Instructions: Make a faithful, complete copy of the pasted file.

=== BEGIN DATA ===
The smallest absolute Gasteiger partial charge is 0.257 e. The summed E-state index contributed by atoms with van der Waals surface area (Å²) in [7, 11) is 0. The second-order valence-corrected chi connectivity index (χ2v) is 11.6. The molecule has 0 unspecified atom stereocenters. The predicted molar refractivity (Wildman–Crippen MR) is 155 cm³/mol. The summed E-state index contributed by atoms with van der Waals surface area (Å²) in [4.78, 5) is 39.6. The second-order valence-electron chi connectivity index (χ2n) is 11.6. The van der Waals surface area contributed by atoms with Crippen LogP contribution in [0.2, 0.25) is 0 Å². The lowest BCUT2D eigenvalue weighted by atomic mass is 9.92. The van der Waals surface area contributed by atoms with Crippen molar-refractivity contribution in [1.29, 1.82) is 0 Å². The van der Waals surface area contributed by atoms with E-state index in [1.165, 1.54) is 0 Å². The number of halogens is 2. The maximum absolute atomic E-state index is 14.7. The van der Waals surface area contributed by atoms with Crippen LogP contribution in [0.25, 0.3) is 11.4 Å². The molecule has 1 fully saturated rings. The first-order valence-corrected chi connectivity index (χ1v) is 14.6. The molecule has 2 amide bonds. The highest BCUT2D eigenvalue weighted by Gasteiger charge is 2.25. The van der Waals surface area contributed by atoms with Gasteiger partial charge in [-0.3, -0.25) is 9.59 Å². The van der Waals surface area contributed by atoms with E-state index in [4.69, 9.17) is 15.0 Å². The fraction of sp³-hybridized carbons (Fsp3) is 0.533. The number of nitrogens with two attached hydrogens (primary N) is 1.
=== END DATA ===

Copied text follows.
The smallest absolute Gasteiger partial charge is 0.257 e. The summed E-state index contributed by atoms with van der Waals surface area (Å²) in [7, 11) is 0. The second-order valence-corrected chi connectivity index (χ2v) is 11.6. The molecule has 0 unspecified atom stereocenters. The predicted molar refractivity (Wildman–Crippen MR) is 155 cm³/mol. The summed E-state index contributed by atoms with van der Waals surface area (Å²) in [4.78, 5) is 39.6. The second-order valence-electron chi connectivity index (χ2n) is 11.6. The van der Waals surface area contributed by atoms with Crippen LogP contribution in [0.2, 0.25) is 0 Å². The lowest BCUT2D eigenvalue weighted by atomic mass is 9.92. The van der Waals surface area contributed by atoms with Crippen molar-refractivity contribution in [1.29, 1.82) is 0 Å². The van der Waals surface area contributed by atoms with E-state index in [1.165, 1.54) is 0 Å². The number of halogens is 2. The maximum absolute atomic E-state index is 14.7. The van der Waals surface area contributed by atoms with Crippen LogP contribution in [0.25, 0.3) is 11.4 Å². The molecule has 1 fully saturated rings. The first-order valence-corrected chi connectivity index (χ1v) is 14.6. The molecule has 2 amide bonds. The highest BCUT2D eigenvalue weighted by Gasteiger charge is 2.25. The van der Waals surface area contributed by atoms with Gasteiger partial charge in [-0.3, -0.25) is 9.59 Å². The van der Waals surface area contributed by atoms with E-state index in [4.69, 9.17) is 15.0 Å². The fraction of sp³-hybridized carbons (Fsp3) is 0.533. The number of nitrogens with two attached hydrogens (primary N) is 1.